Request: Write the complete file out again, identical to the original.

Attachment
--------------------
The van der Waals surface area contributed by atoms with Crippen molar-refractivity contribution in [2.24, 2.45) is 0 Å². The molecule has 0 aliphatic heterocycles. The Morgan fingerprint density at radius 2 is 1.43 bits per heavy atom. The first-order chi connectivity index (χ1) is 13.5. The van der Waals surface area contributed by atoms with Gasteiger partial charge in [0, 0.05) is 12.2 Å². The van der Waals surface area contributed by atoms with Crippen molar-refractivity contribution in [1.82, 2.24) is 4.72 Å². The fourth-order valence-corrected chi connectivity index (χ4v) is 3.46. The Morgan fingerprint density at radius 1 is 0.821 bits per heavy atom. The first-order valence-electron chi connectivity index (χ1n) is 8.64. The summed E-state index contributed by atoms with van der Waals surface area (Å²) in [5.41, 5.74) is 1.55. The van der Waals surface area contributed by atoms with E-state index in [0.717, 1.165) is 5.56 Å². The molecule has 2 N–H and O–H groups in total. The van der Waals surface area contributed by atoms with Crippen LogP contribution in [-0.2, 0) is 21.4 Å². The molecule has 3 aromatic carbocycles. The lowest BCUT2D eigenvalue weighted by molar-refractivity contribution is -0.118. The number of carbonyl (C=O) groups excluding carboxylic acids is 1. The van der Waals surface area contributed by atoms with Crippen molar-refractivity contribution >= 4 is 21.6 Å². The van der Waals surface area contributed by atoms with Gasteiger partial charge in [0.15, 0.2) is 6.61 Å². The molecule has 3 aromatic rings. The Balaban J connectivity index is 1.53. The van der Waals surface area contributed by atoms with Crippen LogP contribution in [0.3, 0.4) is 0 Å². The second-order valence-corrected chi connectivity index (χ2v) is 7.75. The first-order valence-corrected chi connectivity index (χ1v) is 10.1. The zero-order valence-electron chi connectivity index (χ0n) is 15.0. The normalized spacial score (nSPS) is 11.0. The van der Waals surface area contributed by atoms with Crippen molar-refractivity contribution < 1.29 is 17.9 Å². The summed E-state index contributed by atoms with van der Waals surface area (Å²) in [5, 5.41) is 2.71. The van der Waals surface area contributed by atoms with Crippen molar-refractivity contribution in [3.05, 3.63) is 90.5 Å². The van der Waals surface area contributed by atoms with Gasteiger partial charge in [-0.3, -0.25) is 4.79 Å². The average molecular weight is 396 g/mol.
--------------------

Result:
The van der Waals surface area contributed by atoms with Crippen molar-refractivity contribution in [2.24, 2.45) is 0 Å². The molecule has 0 aliphatic heterocycles. The Morgan fingerprint density at radius 2 is 1.43 bits per heavy atom. The first-order chi connectivity index (χ1) is 13.5. The van der Waals surface area contributed by atoms with Gasteiger partial charge in [0, 0.05) is 12.2 Å². The van der Waals surface area contributed by atoms with Crippen molar-refractivity contribution in [1.82, 2.24) is 4.72 Å². The fourth-order valence-corrected chi connectivity index (χ4v) is 3.46. The Morgan fingerprint density at radius 1 is 0.821 bits per heavy atom. The first-order valence-electron chi connectivity index (χ1n) is 8.64. The summed E-state index contributed by atoms with van der Waals surface area (Å²) in [5.41, 5.74) is 1.55. The van der Waals surface area contributed by atoms with E-state index in [0.717, 1.165) is 5.56 Å². The molecule has 2 N–H and O–H groups in total. The van der Waals surface area contributed by atoms with Crippen LogP contribution in [-0.2, 0) is 21.4 Å². The molecule has 3 aromatic carbocycles. The lowest BCUT2D eigenvalue weighted by molar-refractivity contribution is -0.118. The number of carbonyl (C=O) groups excluding carboxylic acids is 1. The van der Waals surface area contributed by atoms with Crippen molar-refractivity contribution >= 4 is 21.6 Å². The van der Waals surface area contributed by atoms with Gasteiger partial charge in [0.15, 0.2) is 6.61 Å². The molecule has 3 aromatic rings. The Balaban J connectivity index is 1.53. The van der Waals surface area contributed by atoms with Crippen LogP contribution in [0.3, 0.4) is 0 Å². The second-order valence-corrected chi connectivity index (χ2v) is 7.75. The first-order valence-corrected chi connectivity index (χ1v) is 10.1. The zero-order valence-electron chi connectivity index (χ0n) is 15.0. The normalized spacial score (nSPS) is 11.0. The van der Waals surface area contributed by atoms with Crippen molar-refractivity contribution < 1.29 is 17.9 Å². The summed E-state index contributed by atoms with van der Waals surface area (Å²) in [5, 5.41) is 2.71. The van der Waals surface area contributed by atoms with Crippen molar-refractivity contribution in [3.05, 3.63) is 90.5 Å². The van der Waals surface area contributed by atoms with Gasteiger partial charge in [-0.3, -0.25) is 4.79 Å². The average molecular weight is 396 g/mol.